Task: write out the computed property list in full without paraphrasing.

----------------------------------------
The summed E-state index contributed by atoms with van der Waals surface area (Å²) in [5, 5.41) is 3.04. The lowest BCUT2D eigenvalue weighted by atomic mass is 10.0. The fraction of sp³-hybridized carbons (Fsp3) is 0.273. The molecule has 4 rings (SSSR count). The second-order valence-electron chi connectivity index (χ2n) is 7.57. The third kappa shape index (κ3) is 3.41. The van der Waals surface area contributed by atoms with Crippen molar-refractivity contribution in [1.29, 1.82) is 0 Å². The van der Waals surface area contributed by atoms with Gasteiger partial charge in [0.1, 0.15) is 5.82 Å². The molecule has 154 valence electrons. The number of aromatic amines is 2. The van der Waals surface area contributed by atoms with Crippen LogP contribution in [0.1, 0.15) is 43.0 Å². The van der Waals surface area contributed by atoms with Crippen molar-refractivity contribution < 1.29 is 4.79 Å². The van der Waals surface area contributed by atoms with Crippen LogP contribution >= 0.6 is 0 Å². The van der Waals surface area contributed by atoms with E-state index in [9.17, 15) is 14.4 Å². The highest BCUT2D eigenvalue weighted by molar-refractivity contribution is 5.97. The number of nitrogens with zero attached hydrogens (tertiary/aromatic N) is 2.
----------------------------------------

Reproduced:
The summed E-state index contributed by atoms with van der Waals surface area (Å²) in [5, 5.41) is 3.04. The lowest BCUT2D eigenvalue weighted by atomic mass is 10.0. The fraction of sp³-hybridized carbons (Fsp3) is 0.273. The molecule has 4 rings (SSSR count). The second-order valence-electron chi connectivity index (χ2n) is 7.57. The third kappa shape index (κ3) is 3.41. The van der Waals surface area contributed by atoms with Crippen molar-refractivity contribution in [1.29, 1.82) is 0 Å². The van der Waals surface area contributed by atoms with Gasteiger partial charge in [0.1, 0.15) is 5.82 Å². The molecule has 154 valence electrons. The number of aromatic amines is 2. The van der Waals surface area contributed by atoms with Crippen LogP contribution in [0.1, 0.15) is 43.0 Å². The van der Waals surface area contributed by atoms with Crippen molar-refractivity contribution < 1.29 is 4.79 Å². The van der Waals surface area contributed by atoms with Crippen LogP contribution >= 0.6 is 0 Å². The van der Waals surface area contributed by atoms with E-state index in [9.17, 15) is 14.4 Å². The highest BCUT2D eigenvalue weighted by molar-refractivity contribution is 5.97. The number of nitrogens with zero attached hydrogens (tertiary/aromatic N) is 2.